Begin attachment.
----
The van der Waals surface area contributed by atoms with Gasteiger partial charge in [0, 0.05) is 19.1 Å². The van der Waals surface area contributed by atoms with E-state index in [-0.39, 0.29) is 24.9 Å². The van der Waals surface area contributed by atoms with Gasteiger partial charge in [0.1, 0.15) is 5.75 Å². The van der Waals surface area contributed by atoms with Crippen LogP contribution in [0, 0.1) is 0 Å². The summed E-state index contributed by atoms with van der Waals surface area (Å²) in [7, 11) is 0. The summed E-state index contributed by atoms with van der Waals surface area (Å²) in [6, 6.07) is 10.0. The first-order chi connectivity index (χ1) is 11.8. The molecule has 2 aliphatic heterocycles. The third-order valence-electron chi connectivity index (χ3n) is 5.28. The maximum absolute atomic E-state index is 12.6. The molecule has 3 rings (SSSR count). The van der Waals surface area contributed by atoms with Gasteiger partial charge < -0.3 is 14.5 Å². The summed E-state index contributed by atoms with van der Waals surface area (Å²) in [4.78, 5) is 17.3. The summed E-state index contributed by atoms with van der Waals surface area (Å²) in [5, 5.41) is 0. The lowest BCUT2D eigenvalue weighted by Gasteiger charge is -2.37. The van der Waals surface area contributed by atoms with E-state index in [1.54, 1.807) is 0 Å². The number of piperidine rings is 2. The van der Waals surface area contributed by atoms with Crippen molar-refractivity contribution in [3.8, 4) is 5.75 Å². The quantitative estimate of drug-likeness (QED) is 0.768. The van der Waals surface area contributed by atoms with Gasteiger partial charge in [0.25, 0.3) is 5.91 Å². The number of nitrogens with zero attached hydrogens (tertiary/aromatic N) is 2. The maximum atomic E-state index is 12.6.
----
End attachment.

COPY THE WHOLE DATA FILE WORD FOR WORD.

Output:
The van der Waals surface area contributed by atoms with Gasteiger partial charge in [0, 0.05) is 19.1 Å². The van der Waals surface area contributed by atoms with E-state index in [-0.39, 0.29) is 24.9 Å². The van der Waals surface area contributed by atoms with Gasteiger partial charge in [0.1, 0.15) is 5.75 Å². The van der Waals surface area contributed by atoms with Crippen LogP contribution in [0, 0.1) is 0 Å². The summed E-state index contributed by atoms with van der Waals surface area (Å²) in [7, 11) is 0. The summed E-state index contributed by atoms with van der Waals surface area (Å²) in [6, 6.07) is 10.0. The first-order chi connectivity index (χ1) is 11.8. The molecule has 2 aliphatic heterocycles. The third-order valence-electron chi connectivity index (χ3n) is 5.28. The maximum absolute atomic E-state index is 12.6. The molecule has 3 rings (SSSR count). The van der Waals surface area contributed by atoms with Gasteiger partial charge < -0.3 is 14.5 Å². The summed E-state index contributed by atoms with van der Waals surface area (Å²) in [4.78, 5) is 17.3. The summed E-state index contributed by atoms with van der Waals surface area (Å²) in [5, 5.41) is 0. The lowest BCUT2D eigenvalue weighted by Gasteiger charge is -2.37. The van der Waals surface area contributed by atoms with E-state index in [1.54, 1.807) is 0 Å². The number of piperidine rings is 2. The van der Waals surface area contributed by atoms with Crippen molar-refractivity contribution in [3.8, 4) is 5.75 Å². The quantitative estimate of drug-likeness (QED) is 0.768. The van der Waals surface area contributed by atoms with Gasteiger partial charge in [0.25, 0.3) is 5.91 Å². The number of nitrogens with zero attached hydrogens (tertiary/aromatic N) is 2. The maximum atomic E-state index is 12.6.